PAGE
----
Adding selectively restrictive measures to ‘fix the broken immigration system’, as it has often been described by the government, is rarely an effective deterrent because asylum seekers often lack detailed knowledge of their destination’s asylum procedures, nor do their needs for safety change. Furthermore, studies have shown that social and familial ties, the ability to speak English or a desire to learn it, and the belief that the UK is a tolerant and democratic country are the main reasons behind choosing it as their final destination.  

Between January 2018 and June 2020, the majority of people crossing the English Channel in small boats came from Iran (51%), followed by Iraq (26%), Syria (6%) and Afghanistan (4%). In light of these statistics, one might argue that in practice the new immigration policy is a form of systematic discrimination and devaluation of human life not only based on the method of arrival in the UK, but also on the country of origin, neither of which inherently determine how much a person needs and deserves protection.  

Apart from the opportunity to safely and legally enter the UK, what happens to immigrants while staying in the UK is full of double standards as well. For example, while Hong Kongers and Ukrainians are allowed to work in the UK upon arrival, asylum seekers are unable to do so for as long as their claim is being processed, which can take several months or even years, and are forced to rely on state support of as little as £5.66 a day. Not only do they struggle to support themselves, the opportunities for them to contribute to and become part of the community are comparatively much scarcer.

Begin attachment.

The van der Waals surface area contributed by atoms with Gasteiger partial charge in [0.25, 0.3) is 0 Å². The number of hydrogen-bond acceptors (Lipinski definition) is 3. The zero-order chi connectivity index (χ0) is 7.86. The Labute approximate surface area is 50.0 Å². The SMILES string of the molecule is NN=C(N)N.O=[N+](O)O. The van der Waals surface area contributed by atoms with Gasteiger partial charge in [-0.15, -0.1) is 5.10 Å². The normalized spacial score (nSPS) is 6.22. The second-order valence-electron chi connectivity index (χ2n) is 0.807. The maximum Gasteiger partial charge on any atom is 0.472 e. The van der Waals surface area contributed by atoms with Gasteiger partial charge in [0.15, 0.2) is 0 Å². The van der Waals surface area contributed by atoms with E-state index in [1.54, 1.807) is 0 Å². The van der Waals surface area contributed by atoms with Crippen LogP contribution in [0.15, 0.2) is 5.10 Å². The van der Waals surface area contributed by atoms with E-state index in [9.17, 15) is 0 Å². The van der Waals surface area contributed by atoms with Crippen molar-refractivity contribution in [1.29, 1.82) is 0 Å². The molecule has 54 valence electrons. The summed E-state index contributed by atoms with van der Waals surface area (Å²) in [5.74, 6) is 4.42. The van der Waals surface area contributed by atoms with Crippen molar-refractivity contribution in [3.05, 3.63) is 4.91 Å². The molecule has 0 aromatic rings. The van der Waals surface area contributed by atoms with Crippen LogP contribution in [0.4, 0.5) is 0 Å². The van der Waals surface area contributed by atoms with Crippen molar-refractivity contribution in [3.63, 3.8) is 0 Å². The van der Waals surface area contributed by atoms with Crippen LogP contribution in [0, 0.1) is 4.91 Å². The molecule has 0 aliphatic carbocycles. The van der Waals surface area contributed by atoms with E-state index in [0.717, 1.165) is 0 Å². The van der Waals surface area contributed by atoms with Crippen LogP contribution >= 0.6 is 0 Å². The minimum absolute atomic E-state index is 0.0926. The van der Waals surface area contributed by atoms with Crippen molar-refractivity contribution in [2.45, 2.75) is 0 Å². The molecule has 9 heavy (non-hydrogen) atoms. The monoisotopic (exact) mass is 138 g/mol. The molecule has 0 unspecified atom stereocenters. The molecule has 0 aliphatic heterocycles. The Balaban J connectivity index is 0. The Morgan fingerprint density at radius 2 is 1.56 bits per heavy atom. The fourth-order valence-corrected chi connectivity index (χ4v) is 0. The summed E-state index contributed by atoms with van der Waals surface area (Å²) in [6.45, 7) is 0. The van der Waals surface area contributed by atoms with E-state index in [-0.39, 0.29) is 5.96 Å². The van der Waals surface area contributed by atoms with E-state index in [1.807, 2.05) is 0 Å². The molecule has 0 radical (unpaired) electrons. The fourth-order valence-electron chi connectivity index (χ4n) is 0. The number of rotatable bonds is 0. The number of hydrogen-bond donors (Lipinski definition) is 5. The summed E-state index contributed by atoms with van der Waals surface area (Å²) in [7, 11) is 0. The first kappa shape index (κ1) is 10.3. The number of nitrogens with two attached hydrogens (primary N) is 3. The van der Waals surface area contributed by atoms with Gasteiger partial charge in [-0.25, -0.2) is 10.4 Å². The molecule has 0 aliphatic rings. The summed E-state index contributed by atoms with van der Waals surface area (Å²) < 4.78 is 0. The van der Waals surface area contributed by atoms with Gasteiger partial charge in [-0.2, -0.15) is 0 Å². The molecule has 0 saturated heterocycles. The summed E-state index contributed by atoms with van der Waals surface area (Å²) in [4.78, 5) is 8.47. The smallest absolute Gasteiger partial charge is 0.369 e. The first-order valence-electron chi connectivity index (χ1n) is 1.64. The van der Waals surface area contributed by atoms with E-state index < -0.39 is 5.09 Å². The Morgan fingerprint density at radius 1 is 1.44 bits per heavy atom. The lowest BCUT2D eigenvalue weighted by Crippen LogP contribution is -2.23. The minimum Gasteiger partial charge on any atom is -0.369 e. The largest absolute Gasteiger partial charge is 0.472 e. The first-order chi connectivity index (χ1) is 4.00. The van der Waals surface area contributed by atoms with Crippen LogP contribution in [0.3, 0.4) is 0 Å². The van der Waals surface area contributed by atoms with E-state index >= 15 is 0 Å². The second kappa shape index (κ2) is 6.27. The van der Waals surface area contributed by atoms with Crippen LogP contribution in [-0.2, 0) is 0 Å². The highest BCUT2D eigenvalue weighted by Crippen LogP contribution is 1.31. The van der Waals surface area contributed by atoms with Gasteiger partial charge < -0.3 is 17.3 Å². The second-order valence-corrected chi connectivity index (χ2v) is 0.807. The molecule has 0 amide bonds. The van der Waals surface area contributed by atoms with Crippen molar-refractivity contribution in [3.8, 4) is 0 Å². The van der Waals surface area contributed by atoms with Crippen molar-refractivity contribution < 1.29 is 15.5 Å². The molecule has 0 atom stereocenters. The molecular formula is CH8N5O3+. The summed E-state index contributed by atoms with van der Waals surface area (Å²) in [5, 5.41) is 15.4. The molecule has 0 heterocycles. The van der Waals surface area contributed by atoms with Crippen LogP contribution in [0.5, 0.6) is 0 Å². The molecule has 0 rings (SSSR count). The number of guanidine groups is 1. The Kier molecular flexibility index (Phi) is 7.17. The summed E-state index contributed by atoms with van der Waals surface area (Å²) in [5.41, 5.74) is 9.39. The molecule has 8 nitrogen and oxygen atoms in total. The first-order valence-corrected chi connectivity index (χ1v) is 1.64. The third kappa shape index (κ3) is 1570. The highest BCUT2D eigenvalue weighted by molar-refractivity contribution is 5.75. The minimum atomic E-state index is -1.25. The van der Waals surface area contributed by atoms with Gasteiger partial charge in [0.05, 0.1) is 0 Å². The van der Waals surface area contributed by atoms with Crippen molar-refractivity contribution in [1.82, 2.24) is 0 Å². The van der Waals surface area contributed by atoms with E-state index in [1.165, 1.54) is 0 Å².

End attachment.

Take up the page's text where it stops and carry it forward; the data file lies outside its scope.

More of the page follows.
Hong Kongers and Ukrainians are awarded a much broader definition of ‘family’ in the case of family reunions as well. ‘Dependents’ under the BN(O) visa scheme include the BN(O) passport holder, their adult children and respective partners/children, as well as parent(s), grandparent(s) and sibling(s) who live together and are highly dependent due to illness, disability or age. A ‘UK-based family member’ under the Ukraine Family Scheme can be an immediate and extended family member, including children under 18. On the other hand, those who have refugee status, humanitarian protection and Discretionary Leave can only apply for their partner and children to stay with them in the UK. Children refugees are not allowed to sponsor their family members either, despite thousands of asylum applications being from unaccompanied children.  

Although the reasons behind this differential treatment and its impacts would require a separate analysis, it is nevertheless unfair, highly discriminatory and even inhumane. One’s nationality and method of arriving in the UK do not and should not define their right to safety and dignity. It is therefore imperative that the immigration system be, for lack of a better word, fixed.  

Header image by Joakim Honkasalo, via Unsplash